20 years of Clarkson: Bugatti Veyron 16.4 review (2005) | Driving.co.uk
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20 years of Clarkson: Bugatti Veyron 16.4 review (2005)

Utterly, stunningly, jaw-droppingly brilliant...

Originally published November 27, 2005

 

When you push a car past 180mph, the world starts to get awfully fizzy and a little bit frightening. When you go past 200mph it actually becomes blurred.

Almost as though you’re trapped in an early Queen pop video. At this sort of speed the tyres and the suspension are reacting to events that happened some time ago, and they have not finished reacting before they’re being asked to do something else.

The result is a terrifying vibration that rattles your optical nerves, causing double vision. This is not good when you’re covering 300ft a second.

Happily, stopping distances become irrelevant because you won’t see the obstacle in the first place. By the time you know it was there, you’ll have gone through the windscreen, through the Pearly Gates and halfway across God’s breakfast table.

It has always been thus. When Louis Rigolly broke the 100mph barrier in his Gobron-Brillié in 1904, the vibration would have been terrifying. And I dare say that driving an E-type at 150mph in 1966 must have been a bit sporty as well.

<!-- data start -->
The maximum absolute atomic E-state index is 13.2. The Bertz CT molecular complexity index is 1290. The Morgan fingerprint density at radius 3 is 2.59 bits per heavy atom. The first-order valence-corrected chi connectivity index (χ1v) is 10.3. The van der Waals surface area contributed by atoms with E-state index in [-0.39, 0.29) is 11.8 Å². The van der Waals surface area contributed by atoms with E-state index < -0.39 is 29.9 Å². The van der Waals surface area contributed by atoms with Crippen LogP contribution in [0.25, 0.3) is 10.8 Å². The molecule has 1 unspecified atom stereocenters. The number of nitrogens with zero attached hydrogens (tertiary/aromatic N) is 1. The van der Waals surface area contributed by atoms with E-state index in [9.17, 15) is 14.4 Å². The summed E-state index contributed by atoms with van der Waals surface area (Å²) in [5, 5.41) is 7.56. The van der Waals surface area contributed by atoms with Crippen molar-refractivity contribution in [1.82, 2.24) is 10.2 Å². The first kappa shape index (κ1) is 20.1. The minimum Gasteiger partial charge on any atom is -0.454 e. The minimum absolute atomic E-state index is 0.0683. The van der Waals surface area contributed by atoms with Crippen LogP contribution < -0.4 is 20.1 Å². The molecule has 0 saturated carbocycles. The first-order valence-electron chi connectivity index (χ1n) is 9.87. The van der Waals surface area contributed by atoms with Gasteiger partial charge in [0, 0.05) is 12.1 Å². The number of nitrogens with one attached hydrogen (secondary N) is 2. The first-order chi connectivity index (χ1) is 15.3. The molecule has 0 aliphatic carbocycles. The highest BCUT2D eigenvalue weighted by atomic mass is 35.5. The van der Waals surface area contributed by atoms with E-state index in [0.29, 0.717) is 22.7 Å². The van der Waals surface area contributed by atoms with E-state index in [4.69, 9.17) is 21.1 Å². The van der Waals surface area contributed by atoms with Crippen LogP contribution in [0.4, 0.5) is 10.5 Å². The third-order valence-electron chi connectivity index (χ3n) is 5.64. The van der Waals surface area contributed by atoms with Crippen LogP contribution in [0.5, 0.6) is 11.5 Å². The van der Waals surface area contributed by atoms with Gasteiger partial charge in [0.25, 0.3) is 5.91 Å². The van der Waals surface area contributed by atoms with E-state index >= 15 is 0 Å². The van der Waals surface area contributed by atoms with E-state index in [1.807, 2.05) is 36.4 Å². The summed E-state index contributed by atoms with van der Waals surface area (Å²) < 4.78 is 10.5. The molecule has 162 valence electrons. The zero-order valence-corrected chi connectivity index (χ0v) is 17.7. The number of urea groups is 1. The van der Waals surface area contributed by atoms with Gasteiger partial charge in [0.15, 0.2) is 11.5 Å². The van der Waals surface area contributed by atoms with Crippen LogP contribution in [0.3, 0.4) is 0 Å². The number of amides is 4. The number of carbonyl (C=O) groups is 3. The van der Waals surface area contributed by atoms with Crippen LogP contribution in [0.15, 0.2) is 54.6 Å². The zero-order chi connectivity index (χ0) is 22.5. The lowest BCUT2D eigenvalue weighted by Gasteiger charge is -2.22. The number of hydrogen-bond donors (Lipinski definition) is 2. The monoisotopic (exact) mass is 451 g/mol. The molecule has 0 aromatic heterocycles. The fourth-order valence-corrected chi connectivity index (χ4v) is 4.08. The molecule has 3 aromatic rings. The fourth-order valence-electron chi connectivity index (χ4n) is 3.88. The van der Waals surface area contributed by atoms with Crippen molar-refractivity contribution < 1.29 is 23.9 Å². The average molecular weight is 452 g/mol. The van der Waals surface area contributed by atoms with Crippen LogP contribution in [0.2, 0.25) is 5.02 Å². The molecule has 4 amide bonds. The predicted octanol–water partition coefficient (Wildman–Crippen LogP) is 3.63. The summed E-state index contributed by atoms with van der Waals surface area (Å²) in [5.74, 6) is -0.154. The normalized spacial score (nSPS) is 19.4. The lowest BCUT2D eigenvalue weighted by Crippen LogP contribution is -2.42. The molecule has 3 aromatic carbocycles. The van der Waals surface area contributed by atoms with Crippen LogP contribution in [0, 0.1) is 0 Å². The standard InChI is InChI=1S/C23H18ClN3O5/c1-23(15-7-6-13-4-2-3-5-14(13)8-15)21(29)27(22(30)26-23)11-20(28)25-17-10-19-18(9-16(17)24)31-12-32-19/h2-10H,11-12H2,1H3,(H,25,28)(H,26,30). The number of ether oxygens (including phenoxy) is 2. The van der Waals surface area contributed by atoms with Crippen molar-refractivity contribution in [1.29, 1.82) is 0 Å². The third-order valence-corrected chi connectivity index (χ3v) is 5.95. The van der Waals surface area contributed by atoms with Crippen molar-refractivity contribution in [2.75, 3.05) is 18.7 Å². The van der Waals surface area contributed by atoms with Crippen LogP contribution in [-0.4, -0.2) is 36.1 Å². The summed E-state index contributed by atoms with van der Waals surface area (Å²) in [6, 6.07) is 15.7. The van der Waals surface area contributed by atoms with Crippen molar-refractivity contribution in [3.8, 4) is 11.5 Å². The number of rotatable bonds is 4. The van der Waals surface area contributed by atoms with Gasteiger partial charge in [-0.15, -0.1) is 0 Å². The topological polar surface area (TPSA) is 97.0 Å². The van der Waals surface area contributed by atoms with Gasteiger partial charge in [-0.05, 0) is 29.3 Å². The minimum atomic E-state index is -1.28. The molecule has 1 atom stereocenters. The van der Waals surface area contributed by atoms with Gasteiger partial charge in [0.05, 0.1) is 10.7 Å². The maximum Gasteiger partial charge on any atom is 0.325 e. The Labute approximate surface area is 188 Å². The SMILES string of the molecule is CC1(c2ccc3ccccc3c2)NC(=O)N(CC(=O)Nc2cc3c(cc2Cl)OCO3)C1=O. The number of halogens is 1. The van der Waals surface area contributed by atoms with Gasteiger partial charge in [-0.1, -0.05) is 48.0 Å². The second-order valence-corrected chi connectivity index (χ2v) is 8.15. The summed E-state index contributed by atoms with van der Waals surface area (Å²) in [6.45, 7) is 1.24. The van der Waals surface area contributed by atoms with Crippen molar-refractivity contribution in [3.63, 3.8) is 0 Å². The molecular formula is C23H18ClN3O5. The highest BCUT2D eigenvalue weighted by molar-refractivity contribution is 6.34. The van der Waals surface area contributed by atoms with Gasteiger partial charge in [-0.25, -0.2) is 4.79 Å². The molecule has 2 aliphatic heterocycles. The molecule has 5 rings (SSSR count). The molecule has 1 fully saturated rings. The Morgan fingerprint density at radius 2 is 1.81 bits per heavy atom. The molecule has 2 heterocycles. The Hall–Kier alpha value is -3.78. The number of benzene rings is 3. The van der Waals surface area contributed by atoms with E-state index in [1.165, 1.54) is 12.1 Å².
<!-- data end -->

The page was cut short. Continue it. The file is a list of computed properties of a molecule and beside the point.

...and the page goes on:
But once you go past 200mph it isn’t just the suspension and the tyres you have to worry about. The biggest problem is the air. At 100mph it’s relaxed. At 150mph it’s a breeze. At 200mph it has sufficient power to lift a 350-ton jumbo jet off the ground. A 200mph gust of wind is strong enough to knock down an entire city. So getting a car to behave itself in conditions such as these is tough.

At 200mph you can feel the front of the car getting light as it starts to lift. As a result you start to lose your steering, so you aren’t even able to steer round whatever it is you can’t see because of the vibrations. Make no mistake: 200mph is at the limit of what man can do right now. Which is why the new Bugatti Veyron is worthy of some industrial-strength genuflection. Because it can do 253.8mph. And that’s just mad — 253.8mph means that in straight and level flight this car is nearly as fast as a Hawker Hurricane.